The use of allogeneic MSCs holds great promise as a treatment for ARDS, sepsis, and systemic inflammation due to time limitations and the difficulties involved with harvesting autologous BM-MSCs or ASCs in these critical ill patients. Allogeneic BM-MSCs and ASCs have been efficiently used without major histocompatibility complex matching in clinical studies such as graft-versus-host disease [32], myocardial infarction [33], and inflammatory bowel diseases [34]. In a study of two ARDS patients administered with a dose of 2 × 106 MSCs cells per kilogram, both patients improved with resolution of respiratory, hemodynamic, and multiorgan failure [35]. Our group previously conducted a pilot clinical study in the treatment of ARDS with 1 × 106 ASCs cells per kilogram. The results showed that there were no short-term toxicities or serious adverse events related to ASCs administration. In the ASCs group, serum SP-D levels at day 5 were significantly lower than those at day 0 () while the changes in IL-8 levels were not significant. The IL-6 levels at day 5 showed a trend towards lower levels as compared with day 0, but this trend was not statistically significant (). However, length of hospital stay, ventilator-free days, and ICU-free days at day 28 after treatment were similar between ASCs and control group [20]. In the present study, when macrophages were treated with serum from the trial, there was no difference in M2 macrophage levels before and after ASCs treatment. This finding further indicates that our trial protocol is not optimal. A higher or more frequent dose may be warranted.

Based on the findings of the present study, educated macrophages can be obtained by 48 h of coculture ASCs with macrophages, which can readily be generated from peripheral blood monocytes. Therefore, educated macrophages may serve as an attractive and alternative treatment option for ARDS, sepsis, and systemic inflammation. In comparison with BM-MSCs or ASCs, treatments based on educated macrophages are limited to their use only in an autologous manner. This suggests an obvious disadvantage versus treatments with allogeneic BM-MSCs or ASCs. However, the long-term safety of BM-MSCs and ASCs is unknown due to concern for carcinogenesis [36]. Moreover, autologous macrophages have been successfully used for promoting transplant tolerance [37] and the treatment of chronic wounds [38] in clinical trials.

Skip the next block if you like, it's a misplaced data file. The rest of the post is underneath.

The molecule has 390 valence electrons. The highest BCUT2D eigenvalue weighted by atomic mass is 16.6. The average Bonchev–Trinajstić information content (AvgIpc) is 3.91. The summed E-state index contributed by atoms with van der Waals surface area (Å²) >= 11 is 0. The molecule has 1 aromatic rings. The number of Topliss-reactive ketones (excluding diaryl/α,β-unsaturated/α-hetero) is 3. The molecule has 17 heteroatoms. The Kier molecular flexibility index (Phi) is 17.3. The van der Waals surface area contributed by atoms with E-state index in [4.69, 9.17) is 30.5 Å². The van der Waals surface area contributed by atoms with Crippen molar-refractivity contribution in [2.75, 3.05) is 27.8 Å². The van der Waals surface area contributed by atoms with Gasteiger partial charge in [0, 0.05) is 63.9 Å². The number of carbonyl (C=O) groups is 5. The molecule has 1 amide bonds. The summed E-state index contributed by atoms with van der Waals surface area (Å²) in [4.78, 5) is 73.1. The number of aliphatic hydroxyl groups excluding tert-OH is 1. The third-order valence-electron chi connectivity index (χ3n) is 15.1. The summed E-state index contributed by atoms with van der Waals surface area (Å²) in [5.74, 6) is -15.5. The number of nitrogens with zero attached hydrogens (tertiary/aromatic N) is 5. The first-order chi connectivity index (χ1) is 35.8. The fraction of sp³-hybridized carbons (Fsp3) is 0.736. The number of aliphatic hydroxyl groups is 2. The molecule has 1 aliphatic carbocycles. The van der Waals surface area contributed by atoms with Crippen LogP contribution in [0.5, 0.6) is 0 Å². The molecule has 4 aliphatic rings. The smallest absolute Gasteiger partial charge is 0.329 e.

Our results demonstrate that administration of ASCs-educated macrophages reduce systemic inflammation induced by LPS. The data also reveal that ASCs favor the expression of M2 phenotype and anti-inflammatory cytokines independent of direct cell-to-cell contact. Furthermore, educated macrophages may function via IL-10 pathways. Further studies are warranted to delineate the mechanisms of educated macrophages on systemic inflammation.

Competing Interests

The authors declare that they have no competing interests.


This work was supported by the Zhejiang Health Bureau Grant 2015KYB194 to Yaoqin Hu; the National Natural Science Foundation of China (81272139) and the Zhejiang Provincial Program for the Cultivation of High-level Innovative Health Talents (2016-6) to Qiang Shu; and the National Natural Science Foundation of China (81270068 and 81570071), Zhejiang Health Bureau Cultivation Plan (2014PYA020), and Zhejiang Science and Technology Program (2015C33256) to Jianguo Xu.


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Copyright © 2016 Yaoqin Hu et al. This is an open access article distributed under the Creative Commons Attribution License, which permits unrestricted use, distribution, and reproduction in any medium, provided the original work is properly cited.